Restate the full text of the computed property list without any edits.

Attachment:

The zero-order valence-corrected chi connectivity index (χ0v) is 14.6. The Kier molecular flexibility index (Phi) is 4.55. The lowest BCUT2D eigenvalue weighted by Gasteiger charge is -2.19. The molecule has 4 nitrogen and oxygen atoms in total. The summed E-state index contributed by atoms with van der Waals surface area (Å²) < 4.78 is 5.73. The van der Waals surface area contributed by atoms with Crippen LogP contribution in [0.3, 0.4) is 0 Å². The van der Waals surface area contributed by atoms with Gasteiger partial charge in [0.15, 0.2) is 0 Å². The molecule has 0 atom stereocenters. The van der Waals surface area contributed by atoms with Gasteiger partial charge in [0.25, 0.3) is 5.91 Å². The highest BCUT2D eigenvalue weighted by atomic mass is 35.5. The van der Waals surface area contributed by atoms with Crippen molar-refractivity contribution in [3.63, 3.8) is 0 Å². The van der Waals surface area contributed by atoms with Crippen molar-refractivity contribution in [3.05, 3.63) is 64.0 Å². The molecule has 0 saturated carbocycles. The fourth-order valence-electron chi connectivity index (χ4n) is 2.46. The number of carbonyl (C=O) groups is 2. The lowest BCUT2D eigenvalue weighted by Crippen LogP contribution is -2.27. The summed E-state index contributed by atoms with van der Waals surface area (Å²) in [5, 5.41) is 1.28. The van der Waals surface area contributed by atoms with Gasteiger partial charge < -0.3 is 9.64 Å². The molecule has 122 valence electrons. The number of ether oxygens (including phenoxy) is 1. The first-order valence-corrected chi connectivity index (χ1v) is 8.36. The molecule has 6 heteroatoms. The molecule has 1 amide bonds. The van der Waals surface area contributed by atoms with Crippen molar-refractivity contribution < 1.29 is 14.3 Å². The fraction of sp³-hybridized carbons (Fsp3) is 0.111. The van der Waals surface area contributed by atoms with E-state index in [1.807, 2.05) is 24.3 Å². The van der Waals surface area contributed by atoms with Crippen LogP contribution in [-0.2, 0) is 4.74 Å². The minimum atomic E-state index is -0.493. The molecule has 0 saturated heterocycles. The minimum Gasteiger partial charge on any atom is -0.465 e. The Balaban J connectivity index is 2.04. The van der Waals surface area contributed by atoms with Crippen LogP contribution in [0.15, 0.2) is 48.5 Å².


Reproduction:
The zero-order valence-corrected chi connectivity index (χ0v) is 14.6. The Kier molecular flexibility index (Phi) is 4.55. The lowest BCUT2D eigenvalue weighted by Gasteiger charge is -2.19. The molecule has 4 nitrogen and oxygen atoms in total. The summed E-state index contributed by atoms with van der Waals surface area (Å²) < 4.78 is 5.73. The van der Waals surface area contributed by atoms with Crippen LogP contribution in [0.3, 0.4) is 0 Å². The van der Waals surface area contributed by atoms with Gasteiger partial charge in [0.15, 0.2) is 0 Å². The molecule has 0 atom stereocenters. The van der Waals surface area contributed by atoms with Gasteiger partial charge in [0.25, 0.3) is 5.91 Å². The highest BCUT2D eigenvalue weighted by atomic mass is 35.5. The van der Waals surface area contributed by atoms with Crippen molar-refractivity contribution in [3.63, 3.8) is 0 Å². The van der Waals surface area contributed by atoms with Crippen molar-refractivity contribution in [3.05, 3.63) is 64.0 Å². The molecule has 0 saturated carbocycles. The fourth-order valence-electron chi connectivity index (χ4n) is 2.46. The number of carbonyl (C=O) groups is 2. The lowest BCUT2D eigenvalue weighted by Crippen LogP contribution is -2.27. The summed E-state index contributed by atoms with van der Waals surface area (Å²) in [5, 5.41) is 1.28. The van der Waals surface area contributed by atoms with Gasteiger partial charge < -0.3 is 9.64 Å². The molecule has 122 valence electrons. The number of ether oxygens (including phenoxy) is 1. The first-order valence-corrected chi connectivity index (χ1v) is 8.36. The molecule has 6 heteroatoms. The molecule has 1 amide bonds. The van der Waals surface area contributed by atoms with Crippen molar-refractivity contribution < 1.29 is 14.3 Å². The fraction of sp³-hybridized carbons (Fsp3) is 0.111. The van der Waals surface area contributed by atoms with E-state index in [1.807, 2.05) is 24.3 Å². The van der Waals surface area contributed by atoms with Crippen LogP contribution in [-0.2, 0) is 4.74 Å². The minimum atomic E-state index is -0.493. The molecule has 0 saturated heterocycles. The minimum Gasteiger partial charge on any atom is -0.465 e. The Balaban J connectivity index is 2.04. The van der Waals surface area contributed by atoms with Crippen LogP contribution in [0.15, 0.2) is 48.5 Å².